As long as the focus remains on Black folks, white people can minimize or dismiss our experiences and never have to deal with their responsibility or collusion in racism and white privilege.

5) Deny, Deny, Deny

What they say:

“Blacks are unfairly favored, whites are not.”

Response:

This form of denial is based on the false notion that the playing field is now level. When some white folks are expected to suddenly share their privilege, access and advantage, they often perceive it as discrimination. White people’s attacks on programs like affirmative action and Black History Month are usually rooted in this false perception.

6) Pull Yourself Up by Your Bootstraps

What they say:

“America is the land of opportunity, built by rugged individuals, where anyone with grit can succeed if they just pull up hard enough on their bootstraps. So Blacks need to pull themselves up from the bottom like everyone else.”

Response:

U.S. social propaganda has convinced many people that an individual’s hard work is the main determinant of success in the country. This ideology totally denies the impact of either oppression or privilege on any person’s chance for success, and pretends that every individual, regardless of color, gender, disability, etc.,  has the same access to the rights, benefits and responsibilities of society.

It also implies that Blacks have only their individual character flaws or cultural inadequacies to blame, and not racism.

7) Racism Is Over

What they say:

“Blacks live in the past. We dealt with racism in the 1960s with all the marches, sit-ins and speeches by Martin Luther King Jr.  Laws have been changed. Segregation and lynching have ended. We have some details to work out, but real racism is pretty much a thing of the past. They need to get over it and move on.”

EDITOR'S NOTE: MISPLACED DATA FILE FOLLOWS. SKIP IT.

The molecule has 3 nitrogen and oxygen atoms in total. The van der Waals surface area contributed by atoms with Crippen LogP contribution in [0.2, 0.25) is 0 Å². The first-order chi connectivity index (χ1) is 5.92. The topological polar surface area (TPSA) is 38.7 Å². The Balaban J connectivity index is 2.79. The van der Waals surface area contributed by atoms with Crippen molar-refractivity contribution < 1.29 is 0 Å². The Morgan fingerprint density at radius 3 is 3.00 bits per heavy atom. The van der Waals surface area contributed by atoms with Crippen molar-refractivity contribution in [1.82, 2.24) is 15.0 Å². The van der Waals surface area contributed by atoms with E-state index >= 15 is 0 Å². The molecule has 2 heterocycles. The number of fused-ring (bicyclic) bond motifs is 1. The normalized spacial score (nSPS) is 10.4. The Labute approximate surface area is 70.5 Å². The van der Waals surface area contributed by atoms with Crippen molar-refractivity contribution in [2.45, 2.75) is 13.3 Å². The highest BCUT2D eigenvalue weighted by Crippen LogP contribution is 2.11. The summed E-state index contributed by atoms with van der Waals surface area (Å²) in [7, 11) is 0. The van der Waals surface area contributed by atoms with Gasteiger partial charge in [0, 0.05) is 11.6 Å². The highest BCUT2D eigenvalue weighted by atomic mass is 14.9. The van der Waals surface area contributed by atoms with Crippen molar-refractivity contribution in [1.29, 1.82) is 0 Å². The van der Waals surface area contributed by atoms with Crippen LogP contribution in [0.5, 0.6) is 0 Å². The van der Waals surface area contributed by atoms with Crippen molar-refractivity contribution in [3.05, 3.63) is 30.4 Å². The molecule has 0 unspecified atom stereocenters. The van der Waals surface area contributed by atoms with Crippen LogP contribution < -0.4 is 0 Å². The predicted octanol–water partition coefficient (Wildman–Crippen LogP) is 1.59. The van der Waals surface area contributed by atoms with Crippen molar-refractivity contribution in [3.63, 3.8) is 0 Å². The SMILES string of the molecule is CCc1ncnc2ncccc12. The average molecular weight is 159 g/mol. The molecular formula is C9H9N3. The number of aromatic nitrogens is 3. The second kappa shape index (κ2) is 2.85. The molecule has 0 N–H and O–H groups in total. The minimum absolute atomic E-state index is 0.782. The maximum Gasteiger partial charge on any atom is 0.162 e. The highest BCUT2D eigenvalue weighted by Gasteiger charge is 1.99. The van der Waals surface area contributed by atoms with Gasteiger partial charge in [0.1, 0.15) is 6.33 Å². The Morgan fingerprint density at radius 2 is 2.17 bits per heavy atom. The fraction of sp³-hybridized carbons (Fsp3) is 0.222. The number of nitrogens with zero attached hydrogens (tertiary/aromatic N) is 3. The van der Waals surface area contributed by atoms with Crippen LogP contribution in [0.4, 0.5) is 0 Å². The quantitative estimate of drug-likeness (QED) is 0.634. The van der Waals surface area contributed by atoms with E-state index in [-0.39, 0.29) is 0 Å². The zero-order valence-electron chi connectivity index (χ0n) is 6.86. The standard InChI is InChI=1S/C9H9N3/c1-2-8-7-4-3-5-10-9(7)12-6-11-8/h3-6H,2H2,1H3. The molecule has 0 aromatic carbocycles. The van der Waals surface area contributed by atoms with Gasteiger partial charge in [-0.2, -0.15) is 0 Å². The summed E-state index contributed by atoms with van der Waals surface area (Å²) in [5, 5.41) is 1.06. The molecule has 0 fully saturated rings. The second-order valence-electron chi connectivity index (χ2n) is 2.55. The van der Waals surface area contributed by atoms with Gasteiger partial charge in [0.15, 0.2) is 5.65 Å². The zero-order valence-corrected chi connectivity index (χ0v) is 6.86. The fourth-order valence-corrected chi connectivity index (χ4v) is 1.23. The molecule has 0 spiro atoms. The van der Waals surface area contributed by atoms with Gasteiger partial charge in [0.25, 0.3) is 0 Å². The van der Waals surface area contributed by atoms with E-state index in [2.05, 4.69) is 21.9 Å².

Response:

The absence of legalized, enforced segregation does not mean the end of racism. This denial of contemporary racism, based on an inaccurate assessment of both history and current society, romanticizes the past and diminishes today’s reality.

If there is no race problem, there would be no school-to-prison pipeline in Mississippi that leads to the arrest and sentencing of Black students for infractions as insignificant as wearing the wrong color socks.

New York City’s Stop and Frisk policy that led to 400,000 police encounters with innocent Black and Latino New Yorkers, would not have happened.

If there is no race problem,  why is a Black person 3.73 times more likely to be arrested for marijuana possession than a white person, even though Blacks and whites use marijuana at similar rates?

(Read Full Text)

Not going to name drop but you know you need to read this

Interestingly…I’ve discovered, as an aggressively white cat in many “inside” conversations, that statements 1 and 3 are oft uttered by those who self-proclaim as liberals, politically speaking, though the others are expectedly common conservative battlecries. And all them shits are bullshit. But self-awareness and openmindedness, along with reading a few books, does wonders. But the books do nothing if read with the wrong mindset, meaning that the thought process of willingness or not to try to understand the possibly seemingly foreign experience of others is what is most crucial to building the dialogue of true understanding.

In other words…basic empathy. Something we learn as children. That’s the key to understanding why “colorblindness” is useless, and realizing that we can’t 100% totally know each other’s experiences, and being at peace with that while striving to reinforce the bridges of understanding and strength and desire to build.

(via thablackmarket)

[video]

Sep 09

“At the heart of all great art is an essential melancholy.” — Federico García Lorca (via onlylogan)

(Source: wordsnquotes, via anomalousaffairs)

jbinjapan:

Dead Kennedys (1985)

That is a fucking show.

jbinjapan:

Dead Kennedys (1985)

That is a fucking show.

(via gayrageband)

[video]